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Dear Thyroid, Thanks For Nothing, You Jerk

Post Published: 18 May 2011
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Category: Dear Thyroid Letters
This post currently has 10 responses. Leave a comment

Dear Thyroid:

We need to talk.

This week, while perusing yet another women’s magazine full of ads about breast cancer benefits, while sifting through yet another e-mail from a friend who’s raising funds for that cause, I came to the realization that you’ve made my life difficult in ways I never imagined possible.

Yet, for the majority of a decade, as you silently plagued me with undetectable symptoms of hypothyroidism, all the way up until we knew that my “goiter” was actually a cancerous tumor that had taken over most of my neck and some of my lymph nodes, I commended you.

I commended you for showing me how much ass I can kick (as I trained my way through treatment to my 3rd marathon and several triathlons, while working multiple jobs). I commended you for familiarizing me with bizarre side effects, bloodwork, treatments, doctor visits and accusations about mood swings  (because, by the time we knew you were cancerous, I’d already accepted the life that most thyca newbies will take years, if not decades, to accept).  I commended you for finally allowing your cancerous condition to be discovered (so that the years of medicine and illness and testing I endured could finally end).

One would think, after receiving my gifts for years, despite all the undesired responsibilities with which you’ve saddled me, that you would show me a little freaking gratitude.

Instead, you showed back up in my one-year ultrasound as a mass of suspicious tissue.

I’m not mad about needing more radioactive iodine if you are, indeed, planning a guest appearance (although that would suck up all of my time off right now, and I haven’t had a real vacation in over five years). No, I’m mad that even in your virtual nonexistence, you continue to make me and my life a giant freakshow.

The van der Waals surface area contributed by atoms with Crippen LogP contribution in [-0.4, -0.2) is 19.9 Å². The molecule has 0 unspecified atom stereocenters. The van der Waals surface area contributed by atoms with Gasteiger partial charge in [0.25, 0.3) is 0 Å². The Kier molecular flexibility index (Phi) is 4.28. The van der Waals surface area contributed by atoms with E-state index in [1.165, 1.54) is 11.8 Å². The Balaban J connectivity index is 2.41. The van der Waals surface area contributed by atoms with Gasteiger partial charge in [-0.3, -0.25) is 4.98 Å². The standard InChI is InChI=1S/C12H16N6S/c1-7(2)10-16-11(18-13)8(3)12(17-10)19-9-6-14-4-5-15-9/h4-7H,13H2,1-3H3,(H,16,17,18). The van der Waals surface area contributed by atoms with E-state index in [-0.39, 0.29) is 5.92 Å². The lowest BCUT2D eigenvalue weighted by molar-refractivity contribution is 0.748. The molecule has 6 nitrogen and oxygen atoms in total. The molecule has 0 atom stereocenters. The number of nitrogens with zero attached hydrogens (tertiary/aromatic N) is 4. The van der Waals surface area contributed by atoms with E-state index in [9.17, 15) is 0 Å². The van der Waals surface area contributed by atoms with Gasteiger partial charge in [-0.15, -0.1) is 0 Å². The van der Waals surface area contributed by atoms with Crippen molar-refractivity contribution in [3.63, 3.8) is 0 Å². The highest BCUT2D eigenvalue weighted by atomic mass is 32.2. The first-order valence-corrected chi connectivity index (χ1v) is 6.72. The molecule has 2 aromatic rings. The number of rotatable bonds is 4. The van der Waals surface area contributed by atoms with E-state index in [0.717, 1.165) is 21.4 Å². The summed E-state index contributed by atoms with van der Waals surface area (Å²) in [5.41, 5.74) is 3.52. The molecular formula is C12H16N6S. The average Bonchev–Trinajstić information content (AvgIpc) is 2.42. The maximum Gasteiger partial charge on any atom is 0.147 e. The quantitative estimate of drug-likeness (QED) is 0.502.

And let’s be real: I don’t need your help being the odd woman out.  I’ve always been quirky.   From the most basic differences (I don’t like roses, or chocolate and peanut butter together) to the most dramatic (I’m one of the few “round” multiple marathoners I know, and one of the very few happily childless women), I have always managed to think and act outside the box.

I couldn’t even get the cancer other women get.  No, my disease doesn’t come in pink, isn’t globally recognizable and supported, doesn’t have multiple multi-million-dollar fundraising organizations attached to it – even the treatments are different.  Every time someone learns I have cancer, I have to explain how I didn’t have chemo, how my hair didn’t fall out, and how I even GAINED weight.  No one understands why, now that it’s “gone,” I still can’t stay up late or get fewer than 8-9 hours of sleep without feeling ill.

I didn’t think it was even possible, but at a time when I most need that connection, you have made it even MORE difficult for other women to relate to me.

So today, Dear Thyroid, I am not singing your praises.  In fact, I’d say it’s a good thing you’re already dead.

Meggan Ann Johnson
Diagnosis 1/15/10
TT March 2010
RAI April 2010
www.megganann.blogspot.com
www.twitter.com/theoriginalmaj

Bio:
Feisty cancer survivor, amateur triathlete/marathoner, adventurous life-lover, all-around good time.  I just trained for my 4th marathon for the benefit of The American Cancer Society and am currently aiming for my second Half Ironman triathlon (if my whole body scan and/or more radioactive iodine doesn’t stop me).  Thyroid cancer and thyroid disease continue to change my life . . .  surprisingly, for the better.  However, there are still days when I want to yank out my hair.